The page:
In principle, it sounds pretty simple….to search for MEG events, you look at each chunk of data and go through a checklist:

  • Is there a photon with the correct energy?
  • Is there a positron at the same time?
  • Did the photon and positron emerge from the target in opposite directions?
  • Does the positron have the correct energy?

Four yeses and you might be looking at a rare CLFV muon decay! However, the key word here is might. Unfortunately, it is possible for a normal muon decay to masquerade as a CLFV decay. For MEG, one source of background is “radiative muon decay,” in which a muon decays into a positron, two neutrinos and a photon; if the neutrinos happen to have very low energy, this will look exactly like a MEG event. In order to get a meaningful result, MEG scientists first had to account for all possible sources of background and figure out the expected number of background events for their data sample. In general, experimental particle physicists spend a great deal of time reducing and understanding backgrounds!

What’s next for MEG?

The MEG collaboration is planning an upgrade to their detector which will produce an order of magnitude improvement in sensitivity. MEG-II is expected to begin three years of data-taking late in 2017. Perhaps at the new level of sensitivity, a μ+ → e+γ signal will emerge from the background!


1 Because photons are massless and positrons are not, their energies are not quite identical, but it turns out that they both round to 52.83 MeV. You can work it out yourself if you’re skeptical (that’s what I did).

Further Reading

  • Robert H. Bernstein and Peter S. Cooper, “Charged Lepton Flavor Violation: An Experimenter’s Guide.” (arXiv:1307.5787)
  • S. Mihara, J.P. Miller, P. Paradisi and G. Piredda, “Charged Lepton Flavor–Violation Experiments.” (DOI: 10.1146/annurev-nucl-102912-144530)
  • André de Gouvêa and Petr Vogel, “Lepton Flavor and Number Conservation, and Physics Beyond the Standard Model.” (arXiv:1303.4097)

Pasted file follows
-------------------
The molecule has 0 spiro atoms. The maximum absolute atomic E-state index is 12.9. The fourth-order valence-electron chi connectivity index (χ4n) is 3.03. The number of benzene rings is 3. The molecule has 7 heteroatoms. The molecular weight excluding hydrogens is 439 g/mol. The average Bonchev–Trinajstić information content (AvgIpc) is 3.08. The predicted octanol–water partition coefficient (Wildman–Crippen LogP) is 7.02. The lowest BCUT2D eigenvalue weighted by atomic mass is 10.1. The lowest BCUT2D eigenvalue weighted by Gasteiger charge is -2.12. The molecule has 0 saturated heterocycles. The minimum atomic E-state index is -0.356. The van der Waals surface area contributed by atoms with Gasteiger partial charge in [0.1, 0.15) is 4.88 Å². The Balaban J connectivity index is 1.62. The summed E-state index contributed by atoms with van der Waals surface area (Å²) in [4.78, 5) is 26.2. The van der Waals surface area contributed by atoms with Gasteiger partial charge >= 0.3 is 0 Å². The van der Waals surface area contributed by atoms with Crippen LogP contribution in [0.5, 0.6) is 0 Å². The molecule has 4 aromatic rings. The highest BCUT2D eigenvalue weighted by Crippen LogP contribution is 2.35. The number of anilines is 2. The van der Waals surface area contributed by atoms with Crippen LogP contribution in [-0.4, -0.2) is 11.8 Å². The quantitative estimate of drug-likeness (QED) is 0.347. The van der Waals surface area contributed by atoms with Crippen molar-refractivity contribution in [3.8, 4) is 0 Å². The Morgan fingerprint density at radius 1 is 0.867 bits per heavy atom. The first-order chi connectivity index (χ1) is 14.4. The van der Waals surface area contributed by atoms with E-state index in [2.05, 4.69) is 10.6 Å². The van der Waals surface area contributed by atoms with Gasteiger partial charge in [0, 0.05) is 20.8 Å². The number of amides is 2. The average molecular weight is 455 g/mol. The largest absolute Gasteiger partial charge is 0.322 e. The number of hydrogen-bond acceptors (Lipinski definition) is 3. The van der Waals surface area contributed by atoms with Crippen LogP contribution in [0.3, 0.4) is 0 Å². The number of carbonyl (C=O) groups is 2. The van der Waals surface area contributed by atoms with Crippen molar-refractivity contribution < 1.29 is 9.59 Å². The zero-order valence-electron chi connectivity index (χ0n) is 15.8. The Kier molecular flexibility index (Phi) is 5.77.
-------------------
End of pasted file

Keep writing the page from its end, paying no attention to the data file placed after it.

Muon to electron conversion

Presenting: Section 3.2 of “Charged Lepton Flavor Violation: An Experimenter’s Guide”
Authors: R. Bernstein, P. Cooper
Reference1307.5787 (Phys. Rept. 532 (2013) 27)

Not all searches for new physics involve colliding protons at the the highest human-made energies. An alternate approach is to look for deviations in ultra-rare events at low energies. These deviations may be the quantum footprints of new, much heavier particles. In this bite, we’ll focus on the decay of a muon to an electron in the presence of a heavy atom.

Muons decay
Muons conversion into an electron in the presence of an atom, aluminum.

The muon is a heavy version of the electron.There  are a few properties that make muons nice systems for precision measurements:

  1. They’re easy to produce. When you smash protons into a dense target, like tungsten, you get lots of light hadrons—among them, the charged pions. These charged pions decay into muons, which one can then collect by bending their trajectories with magnetic fields. (Puzzle: why don’t pions decay into electrons? Answer below.)
  2. They can replace electrons in atoms.  If you point this beam of muons into a target, then some of the muons will replace electrons in the target’s atoms. This is very nice because these “muonic atoms” are described by non-relativistic quantum mechanics with the electron mass replaced with ~100 MeV. (Muonic hydrogen was previous mentioned in this bite on the proton radius problem.)
  3. They decay, and the decay products always include an electron that can be detected.  In vacuum it will decay into an electron and two neutrinos through the weak force, analogous to beta decay.
  4. These decays are sensitive to virtual effects. You don’t need to directly create a new particle in order to see its effects. Potential new particles are constrained to be very heavy to explain their non-observation at the LHC. However, even these heavy particles can leave an  imprint on muon decay through ‘virtual effects’ according (roughly) to the Heisenberg uncertainty principle: you can quantum mechanically violate energy conservation, but only for very short times.
Reach of muon conversion experiments from 1303.4097. The y axis is the energy scale that can be probed, the x axis parameterizes how new physics is spread between different CLFV parameters.
Reach of muon conversion experiments from 1303.4097. The y axis is the energy scale that can be probed and the x axis parameterizes different ways that lepton flavor violation can appear in a theory.